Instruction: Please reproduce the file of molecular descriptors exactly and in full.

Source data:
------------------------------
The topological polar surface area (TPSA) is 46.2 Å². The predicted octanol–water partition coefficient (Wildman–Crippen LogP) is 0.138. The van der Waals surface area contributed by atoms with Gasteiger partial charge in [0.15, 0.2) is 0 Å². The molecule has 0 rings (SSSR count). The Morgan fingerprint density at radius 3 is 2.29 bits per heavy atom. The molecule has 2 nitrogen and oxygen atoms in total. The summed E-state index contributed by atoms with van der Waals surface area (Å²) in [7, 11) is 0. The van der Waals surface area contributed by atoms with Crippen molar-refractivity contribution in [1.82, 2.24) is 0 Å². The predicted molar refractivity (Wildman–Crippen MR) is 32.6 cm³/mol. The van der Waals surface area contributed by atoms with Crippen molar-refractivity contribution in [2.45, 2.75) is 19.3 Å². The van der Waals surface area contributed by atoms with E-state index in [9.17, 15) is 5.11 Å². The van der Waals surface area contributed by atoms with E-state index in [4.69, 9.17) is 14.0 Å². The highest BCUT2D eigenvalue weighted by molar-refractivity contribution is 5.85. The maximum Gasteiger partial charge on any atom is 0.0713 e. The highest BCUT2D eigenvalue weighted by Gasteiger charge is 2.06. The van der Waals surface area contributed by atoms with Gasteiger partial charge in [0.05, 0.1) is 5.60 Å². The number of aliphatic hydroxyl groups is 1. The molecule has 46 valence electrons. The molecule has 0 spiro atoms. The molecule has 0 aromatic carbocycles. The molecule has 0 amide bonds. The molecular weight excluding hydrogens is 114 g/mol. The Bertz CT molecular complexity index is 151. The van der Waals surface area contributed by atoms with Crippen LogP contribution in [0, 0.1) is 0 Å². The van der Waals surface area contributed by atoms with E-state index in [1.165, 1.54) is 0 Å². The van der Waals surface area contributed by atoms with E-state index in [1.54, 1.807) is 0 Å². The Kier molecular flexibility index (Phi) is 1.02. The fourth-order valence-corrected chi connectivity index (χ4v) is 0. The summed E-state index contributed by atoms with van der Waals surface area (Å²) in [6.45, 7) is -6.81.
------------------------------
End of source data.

The topological polar surface area (TPSA) is 46.2 Å². The predicted octanol–water partition coefficient (Wildman–Crippen LogP) is 0.138. The van der Waals surface area contributed by atoms with Gasteiger partial charge in [0.15, 0.2) is 0 Å². The molecule has 0 rings (SSSR count). The Morgan fingerprint density at radius 3 is 2.29 bits per heavy atom. The molecule has 2 nitrogen and oxygen atoms in total. The summed E-state index contributed by atoms with van der Waals surface area (Å²) in [7, 11) is 0. The van der Waals surface area contributed by atoms with Crippen molar-refractivity contribution in [1.82, 2.24) is 0 Å². The predicted molar refractivity (Wildman–Crippen MR) is 32.6 cm³/mol. The van der Waals surface area contributed by atoms with Crippen molar-refractivity contribution in [2.45, 2.75) is 19.3 Å². The van der Waals surface area contributed by atoms with E-state index in [9.17, 15) is 5.11 Å². The van der Waals surface area contributed by atoms with E-state index in [4.69, 9.17) is 14.0 Å². The highest BCUT2D eigenvalue weighted by molar-refractivity contribution is 5.85. The maximum Gasteiger partial charge on any atom is 0.0713 e. The highest BCUT2D eigenvalue weighted by Gasteiger charge is 2.06. The van der Waals surface area contributed by atoms with Gasteiger partial charge in [0.05, 0.1) is 5.60 Å². The number of aliphatic hydroxyl groups is 1. The molecule has 46 valence electrons. The molecule has 0 spiro atoms. The molecule has 0 aromatic carbocycles. The molecule has 0 amide bonds. The molecular weight excluding hydrogens is 114 g/mol. The Bertz CT molecular complexity index is 151. The van der Waals surface area contributed by atoms with Crippen LogP contribution in [0, 0.1) is 0 Å². The van der Waals surface area contributed by atoms with E-state index in [1.165, 1.54) is 0 Å². The van der Waals surface area contributed by atoms with E-state index in [1.54, 1.807) is 0 Å². The Kier molecular flexibility index (Phi) is 1.02. The fourth-order valence-corrected chi connectivity index (χ4v) is 0. The summed E-state index contributed by atoms with van der Waals surface area (Å²) in [6.45, 7) is -6.81.